Conveys a deep, world-weary depression and melancholy. Feeling that the world isn’t as it should be, true happiness may not be possible for us. Our physical world cannot satisfy our mind and its demands, or the sadness some feel too frequently as they are overwhelmed by the evil and suffering in this world.

Some days we’re sad not for ourselves and our depression, but for everyone else, as happy as they may seem.

4. Mono No Aware, 物の哀れ (Japanese)

A harder one to worm into our discourse, but a beautiful reflection of the particular sadness or sensitivity resulting from the passage of time and the transience of life.

Mono No Aware is stirred up through the fleeting nature of specific things and the wistful realisation that everything must end. The mournful ache of limited summer days, hiding from the sunshine as you contemplate purpose, why even try when everything will end? It can feel like we’re hamsters on a wheel, running away our limited days without a true purpose but to continue. A depression of nihilistic terms.

5. Dépit (French)

We all have those days. When every little thing is creeping under our skin. Every word, every look, every breath of another serves only to fuel our fury. We have this itching irritation that just won’t go.

It’s small scale, but sometimes those are the hardest angry feelings to convey, the irrational ones. Now when you’re having one of those irritable days and everyone is getting on your nerves, you can describe the feeling so they don’t take it too personally.

6. Lebensmüde (German)

The most literal translation of this would be “life-tired”. Take a moment to really digest that; tired of life. It conveys that deep, physical state you can enter where you have just stopped caring, stopped trying.

Some also present it through engaging in risky events, with little to no regard for their safety. Others through days they don’t leave their room, don’t wash, don’t eat. It’s almost depression fighting biology, stopping the requirements for continuing as you simply stop seeing why you should bother. Can you honestly say you’ve never stopped for a minute and thought, “why do I even try?”

7. Tante 忐忑 (Chinese)

When you tell someone you’re feeling anxious, their reaction may be to ask why, which can be difficult or impossible to describe. Tante is a state of worry, a nervousness or perpetual anxiety. Your senses are heightened, you can feel your rapid heart beat, your stomach turns in knots. It can be a way of describing anxiety without a cause, a physical anxiety, where you’re waiting for the other shoe to drop.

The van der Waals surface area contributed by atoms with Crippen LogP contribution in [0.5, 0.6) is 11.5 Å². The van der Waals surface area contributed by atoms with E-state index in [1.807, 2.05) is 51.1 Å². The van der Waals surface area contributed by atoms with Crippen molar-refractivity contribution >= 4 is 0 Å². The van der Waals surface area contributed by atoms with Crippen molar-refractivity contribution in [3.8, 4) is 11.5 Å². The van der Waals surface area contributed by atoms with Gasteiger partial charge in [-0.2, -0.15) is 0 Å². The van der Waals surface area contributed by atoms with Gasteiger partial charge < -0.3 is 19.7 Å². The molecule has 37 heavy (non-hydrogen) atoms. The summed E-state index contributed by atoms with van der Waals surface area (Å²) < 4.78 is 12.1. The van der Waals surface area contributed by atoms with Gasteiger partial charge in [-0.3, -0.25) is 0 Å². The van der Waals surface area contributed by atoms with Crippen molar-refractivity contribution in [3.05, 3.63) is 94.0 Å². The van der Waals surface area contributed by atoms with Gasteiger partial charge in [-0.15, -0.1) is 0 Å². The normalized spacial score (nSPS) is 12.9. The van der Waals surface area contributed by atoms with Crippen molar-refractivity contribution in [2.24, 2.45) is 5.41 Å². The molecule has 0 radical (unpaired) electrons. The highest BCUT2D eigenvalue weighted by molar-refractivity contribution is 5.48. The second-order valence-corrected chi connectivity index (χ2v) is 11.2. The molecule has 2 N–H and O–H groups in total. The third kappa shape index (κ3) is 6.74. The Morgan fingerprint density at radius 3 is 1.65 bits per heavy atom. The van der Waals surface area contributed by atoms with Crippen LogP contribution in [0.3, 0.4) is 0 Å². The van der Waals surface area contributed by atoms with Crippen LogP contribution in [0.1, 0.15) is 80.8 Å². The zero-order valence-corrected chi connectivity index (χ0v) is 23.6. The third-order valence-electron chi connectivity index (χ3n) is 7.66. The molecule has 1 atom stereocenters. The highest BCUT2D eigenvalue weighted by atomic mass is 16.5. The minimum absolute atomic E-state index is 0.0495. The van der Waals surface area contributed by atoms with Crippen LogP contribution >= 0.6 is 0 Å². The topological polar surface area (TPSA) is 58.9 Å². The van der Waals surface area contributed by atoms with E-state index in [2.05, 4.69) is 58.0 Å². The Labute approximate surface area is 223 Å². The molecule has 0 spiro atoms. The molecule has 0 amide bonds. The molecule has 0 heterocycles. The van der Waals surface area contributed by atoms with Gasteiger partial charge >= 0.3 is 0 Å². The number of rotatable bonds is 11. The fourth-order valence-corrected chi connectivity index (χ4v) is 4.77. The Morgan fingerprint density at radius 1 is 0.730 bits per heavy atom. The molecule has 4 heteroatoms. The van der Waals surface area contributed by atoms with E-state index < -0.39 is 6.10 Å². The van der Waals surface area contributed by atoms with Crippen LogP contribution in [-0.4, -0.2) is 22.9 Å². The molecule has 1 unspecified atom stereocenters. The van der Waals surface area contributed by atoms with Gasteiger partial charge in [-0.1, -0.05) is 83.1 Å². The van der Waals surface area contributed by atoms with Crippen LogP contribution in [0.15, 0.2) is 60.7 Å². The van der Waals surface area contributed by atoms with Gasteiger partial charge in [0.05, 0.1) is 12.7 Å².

8. Mutterseelenallein (German)

The Germans really have their vocabulary figured out! This is a feeling that grips your entire soul, your being. It is loneliness but it is so much more than that. It is abandonment, rejection, emptiness. It translates as your mother soul having left you, and is the epitome of existential loneliness. That numbness as you lie on your bed, without the energy to even pull up the covers. You don’t even try to watch or read something, instead staring at a blank wall, mustering up the strength to pick up your phone, only to drop it when your darkness tells you that you have no one to contact, no one to help you.

9. Wintercearig (Old English)

Cheeky of me, I know, but it is a word no longer used and thus still appropriate for our list. And why not finish with giving English a small pat on the back, a “Hey, you used to have decent words for describing my emotional hell!”.

Literally, this word means “winter-care”, but it is better intended as a metaphor for the sheer strength of your sadness, depicting it to be as strong and endless as the bitter cold of mid-winter. It is a word for your darkest days, where it feels like the sun may never shine again, it is a code you could send that one friend, that small effort to reach out.

I could go on and on, and write that entire dictionary as I said. But it is harder enough finding a publisher for a half decent book, let alone a new dictionary to rival Oxford, so I’ll stop here. I hope that these words have done something for you. Whether it was a lesson in culture, a realisation that these feelings are more universal than your mental illness will allow you to believe, or has helped you find at least one word you’ll use to share your exact mood with someone.

Whether you use these words or your own, use something. Share how you feel, no matter how stupid it sounds. If it feels ridiculous, remember that I describe myself as a cactus on a weekly basis. People around you want to help, but they can only do this if you let them, and the first step is expressing exactly how your mental illness or bad mental health day is manifesting, so they know what to do. It’s the first step, a hard one, but something I can’t imagine regretting.

Fleur

Fleur

Welcome to Symptoms of Living! A place where I like to relieve myself of the barrage of thoughts and ideas filling my mind. Here I'll take a look at various topics, from books to BPD, series to self-harm, there's nothing that we can't, and shouldn't, talk about.

Having struggled with mental illness since the age of 15, one of the hardest parts was how alone I felt in it. While mental illness is beginning to be discussed more openly, and featured in the media, I still think there is room for improvement. So whether it is mental illness or merely mental health, a bad day or a bad year, let's make this a place to approach it and strip it back. Everyone has their own symptoms of living, and you certainly won't be the only one with it.

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Ⓒ 2020 - Symptoms of Living